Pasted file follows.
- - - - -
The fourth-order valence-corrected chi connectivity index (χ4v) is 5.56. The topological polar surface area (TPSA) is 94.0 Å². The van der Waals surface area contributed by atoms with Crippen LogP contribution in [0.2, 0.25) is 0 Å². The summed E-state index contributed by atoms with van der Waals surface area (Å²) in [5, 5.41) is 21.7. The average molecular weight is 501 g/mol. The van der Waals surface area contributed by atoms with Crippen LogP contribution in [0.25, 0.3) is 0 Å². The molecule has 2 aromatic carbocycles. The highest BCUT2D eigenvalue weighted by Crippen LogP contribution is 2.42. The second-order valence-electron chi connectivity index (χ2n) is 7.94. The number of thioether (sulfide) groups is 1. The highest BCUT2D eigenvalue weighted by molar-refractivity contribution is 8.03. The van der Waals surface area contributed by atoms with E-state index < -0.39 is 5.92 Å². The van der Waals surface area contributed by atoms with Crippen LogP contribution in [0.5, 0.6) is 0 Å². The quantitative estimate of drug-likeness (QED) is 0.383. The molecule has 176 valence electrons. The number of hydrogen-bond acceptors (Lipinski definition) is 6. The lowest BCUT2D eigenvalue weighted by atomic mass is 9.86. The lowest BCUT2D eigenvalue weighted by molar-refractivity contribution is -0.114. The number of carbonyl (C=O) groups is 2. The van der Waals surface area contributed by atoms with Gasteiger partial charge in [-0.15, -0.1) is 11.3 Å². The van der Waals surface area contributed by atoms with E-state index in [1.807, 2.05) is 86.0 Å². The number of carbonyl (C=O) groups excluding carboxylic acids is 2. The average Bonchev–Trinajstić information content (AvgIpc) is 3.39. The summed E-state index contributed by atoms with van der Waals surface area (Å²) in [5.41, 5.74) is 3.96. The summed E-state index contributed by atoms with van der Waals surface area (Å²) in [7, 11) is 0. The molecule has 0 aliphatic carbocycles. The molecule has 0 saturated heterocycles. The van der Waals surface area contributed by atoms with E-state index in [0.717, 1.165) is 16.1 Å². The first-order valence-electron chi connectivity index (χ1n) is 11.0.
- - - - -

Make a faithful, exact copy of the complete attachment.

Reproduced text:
The fourth-order valence-corrected chi connectivity index (χ4v) is 5.56. The topological polar surface area (TPSA) is 94.0 Å². The van der Waals surface area contributed by atoms with Crippen LogP contribution in [0.2, 0.25) is 0 Å². The summed E-state index contributed by atoms with van der Waals surface area (Å²) in [5, 5.41) is 21.7. The average molecular weight is 501 g/mol. The van der Waals surface area contributed by atoms with Crippen LogP contribution in [0.25, 0.3) is 0 Å². The molecule has 2 aromatic carbocycles. The highest BCUT2D eigenvalue weighted by Crippen LogP contribution is 2.42. The second-order valence-electron chi connectivity index (χ2n) is 7.94. The number of thioether (sulfide) groups is 1. The highest BCUT2D eigenvalue weighted by molar-refractivity contribution is 8.03. The van der Waals surface area contributed by atoms with E-state index < -0.39 is 5.92 Å². The van der Waals surface area contributed by atoms with Crippen LogP contribution in [0.5, 0.6) is 0 Å². The quantitative estimate of drug-likeness (QED) is 0.383. The molecule has 176 valence electrons. The number of hydrogen-bond acceptors (Lipinski definition) is 6. The lowest BCUT2D eigenvalue weighted by atomic mass is 9.86. The lowest BCUT2D eigenvalue weighted by molar-refractivity contribution is -0.114. The number of carbonyl (C=O) groups is 2. The van der Waals surface area contributed by atoms with Gasteiger partial charge in [-0.15, -0.1) is 11.3 Å². The van der Waals surface area contributed by atoms with E-state index in [1.807, 2.05) is 86.0 Å². The number of carbonyl (C=O) groups excluding carboxylic acids is 2. The average Bonchev–Trinajstić information content (AvgIpc) is 3.39. The summed E-state index contributed by atoms with van der Waals surface area (Å²) in [5.41, 5.74) is 3.96. The summed E-state index contributed by atoms with van der Waals surface area (Å²) in [7, 11) is 0. The molecule has 0 aliphatic carbocycles. The molecule has 0 saturated heterocycles. The van der Waals surface area contributed by atoms with E-state index in [0.717, 1.165) is 16.1 Å². The first-order valence-electron chi connectivity index (χ1n) is 11.0.